Restaurant vexations

At least 90% of restaurant personnel routinely commit one or more of these uncivilized provocations:

1. “Hi, my name is Amy, and I’ll be your server this evening.” This strained, robotic introduction, which so many restaurants misguidedly force their waiters to utter, is intrusive and unnecessary. I truly don’t care what your name is, and it is perfectly obvious that you will be my server. Let’s just get on with it.

2. “How are we enjoying everything so far?” First of all, who is this “we”? When you mean “you,” just say “you.” Second, this blatant fishing for culinary compliments, typically timed to interrupt a perfectly pleasant table conversation, is annoying to those who are actually doing their best to enjoy everything. Either leave us alone or find a more refined way to ask the question. I’ve noticed, for example, that at better restaurants with well-trained personnel a waiter may ask, “Is everything prepared to your liking?” Phrased that way, the question is inoffensive, perhaps because it bespeaks a genuine concern for the diner’s satisfaction. And when the diner says that “everything is excellent” or the like, please do not  feel the need to exclaim “Awesome!” Artificial expressions of waiter enthusiasm depress my appetite and put me at risk of indigestion.

3. “Are you still working on that?” It is difficult to imagine a less dignified way to ask whether a diner would like his or her plate to be removed. “Working on that” implies that eating in this restaurant is a chore akin to cleaning the bathroom or taking out the trash. Nor am I fond of a common alternative, “May I get that out of the way for you?” That question suggests that what is in front of you on the table is interfering with your quality of life. A more refined approach is to ask, “Are you still enjoying your pasta?” Even that question, though, is problematic: it implies, perhaps falsely, that the diner has enjoyed the pasta already consumed. The direct approach is probably the best: “May I clear your plate?”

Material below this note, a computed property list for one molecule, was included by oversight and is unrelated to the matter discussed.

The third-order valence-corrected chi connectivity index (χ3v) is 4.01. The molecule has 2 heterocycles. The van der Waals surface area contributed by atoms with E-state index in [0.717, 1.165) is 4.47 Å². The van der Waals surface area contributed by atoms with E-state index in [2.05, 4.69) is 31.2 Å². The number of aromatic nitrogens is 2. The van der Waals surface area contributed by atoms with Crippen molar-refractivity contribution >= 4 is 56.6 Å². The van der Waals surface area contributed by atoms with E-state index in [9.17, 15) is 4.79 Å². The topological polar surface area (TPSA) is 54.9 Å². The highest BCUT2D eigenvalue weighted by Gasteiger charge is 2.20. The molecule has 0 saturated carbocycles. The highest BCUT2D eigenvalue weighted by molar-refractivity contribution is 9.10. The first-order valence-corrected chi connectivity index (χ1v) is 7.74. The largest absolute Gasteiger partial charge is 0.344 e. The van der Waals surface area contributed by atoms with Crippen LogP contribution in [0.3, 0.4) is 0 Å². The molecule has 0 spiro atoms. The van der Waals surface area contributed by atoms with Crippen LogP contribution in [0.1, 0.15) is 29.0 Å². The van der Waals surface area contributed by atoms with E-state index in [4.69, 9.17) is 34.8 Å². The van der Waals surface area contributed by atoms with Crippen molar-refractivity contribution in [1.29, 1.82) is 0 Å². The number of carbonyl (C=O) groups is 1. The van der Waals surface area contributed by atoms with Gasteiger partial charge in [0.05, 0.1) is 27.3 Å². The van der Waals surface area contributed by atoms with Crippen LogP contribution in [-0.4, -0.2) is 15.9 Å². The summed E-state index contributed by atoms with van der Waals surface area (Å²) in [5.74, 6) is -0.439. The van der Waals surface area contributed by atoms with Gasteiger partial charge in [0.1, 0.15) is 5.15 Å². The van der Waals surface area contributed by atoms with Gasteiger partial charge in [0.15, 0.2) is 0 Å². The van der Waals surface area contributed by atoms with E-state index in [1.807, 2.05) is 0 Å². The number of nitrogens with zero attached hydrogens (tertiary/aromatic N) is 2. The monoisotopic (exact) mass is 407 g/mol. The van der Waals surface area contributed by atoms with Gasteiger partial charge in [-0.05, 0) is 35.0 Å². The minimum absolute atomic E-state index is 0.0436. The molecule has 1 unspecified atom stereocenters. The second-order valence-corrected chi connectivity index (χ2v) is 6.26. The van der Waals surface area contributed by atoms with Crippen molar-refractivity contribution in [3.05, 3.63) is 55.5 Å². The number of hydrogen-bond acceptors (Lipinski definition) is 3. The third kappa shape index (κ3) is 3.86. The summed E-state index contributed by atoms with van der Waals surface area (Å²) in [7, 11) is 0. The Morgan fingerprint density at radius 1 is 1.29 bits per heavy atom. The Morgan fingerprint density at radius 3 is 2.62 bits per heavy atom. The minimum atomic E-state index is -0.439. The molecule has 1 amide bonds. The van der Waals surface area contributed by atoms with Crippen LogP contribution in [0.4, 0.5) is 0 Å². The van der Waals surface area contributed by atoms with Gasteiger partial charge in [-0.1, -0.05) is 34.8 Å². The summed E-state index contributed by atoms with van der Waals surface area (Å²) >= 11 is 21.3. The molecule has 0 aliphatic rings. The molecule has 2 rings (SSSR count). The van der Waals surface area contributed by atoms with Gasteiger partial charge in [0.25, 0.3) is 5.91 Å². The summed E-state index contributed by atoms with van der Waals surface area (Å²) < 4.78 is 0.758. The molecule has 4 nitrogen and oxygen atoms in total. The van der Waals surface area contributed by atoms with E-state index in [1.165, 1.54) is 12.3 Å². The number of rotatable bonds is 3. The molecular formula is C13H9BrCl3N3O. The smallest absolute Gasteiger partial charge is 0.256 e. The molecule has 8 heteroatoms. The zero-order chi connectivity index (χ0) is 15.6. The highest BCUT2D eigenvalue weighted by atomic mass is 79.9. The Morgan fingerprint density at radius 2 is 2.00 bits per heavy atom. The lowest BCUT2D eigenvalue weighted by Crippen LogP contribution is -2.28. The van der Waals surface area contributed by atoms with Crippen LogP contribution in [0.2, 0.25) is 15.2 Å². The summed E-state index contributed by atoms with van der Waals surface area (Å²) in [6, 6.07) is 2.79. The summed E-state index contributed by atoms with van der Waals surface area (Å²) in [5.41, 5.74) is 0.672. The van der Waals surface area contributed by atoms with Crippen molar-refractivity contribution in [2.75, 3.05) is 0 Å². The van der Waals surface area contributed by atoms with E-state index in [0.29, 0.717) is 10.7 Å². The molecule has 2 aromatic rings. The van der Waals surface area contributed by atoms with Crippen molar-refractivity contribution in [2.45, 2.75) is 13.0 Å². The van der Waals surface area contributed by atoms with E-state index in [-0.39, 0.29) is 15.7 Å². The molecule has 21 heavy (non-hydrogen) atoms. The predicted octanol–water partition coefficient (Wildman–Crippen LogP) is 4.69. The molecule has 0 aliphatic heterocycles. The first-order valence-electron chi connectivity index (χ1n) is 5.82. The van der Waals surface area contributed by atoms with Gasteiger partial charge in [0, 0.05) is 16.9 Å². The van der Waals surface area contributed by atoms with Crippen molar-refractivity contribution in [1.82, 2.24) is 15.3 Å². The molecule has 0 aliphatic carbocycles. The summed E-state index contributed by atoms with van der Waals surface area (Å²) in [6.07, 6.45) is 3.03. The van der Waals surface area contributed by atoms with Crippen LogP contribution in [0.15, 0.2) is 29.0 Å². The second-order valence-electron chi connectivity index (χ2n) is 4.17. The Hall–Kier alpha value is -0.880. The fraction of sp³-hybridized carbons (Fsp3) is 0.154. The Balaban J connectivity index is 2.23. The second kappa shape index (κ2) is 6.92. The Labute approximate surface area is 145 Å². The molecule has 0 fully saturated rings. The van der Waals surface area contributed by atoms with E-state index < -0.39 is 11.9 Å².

4. Clearing plates too aggressively. It is rude to clear plates sequentially, denuding the space in front of each diner in turn the instant he or she has finished the meal. First, it suggests that the restaurant is overly eager to free up the table for other guests. Second, it exerts subtle pressure on the diner’s companions to rush through the balance of their meals. The last one done often feels the need to apologize for being so slow. The more polite course is to wait until everyone at the table has finished and then clear all plates at the same time.


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Filed under Behavioral Quirks

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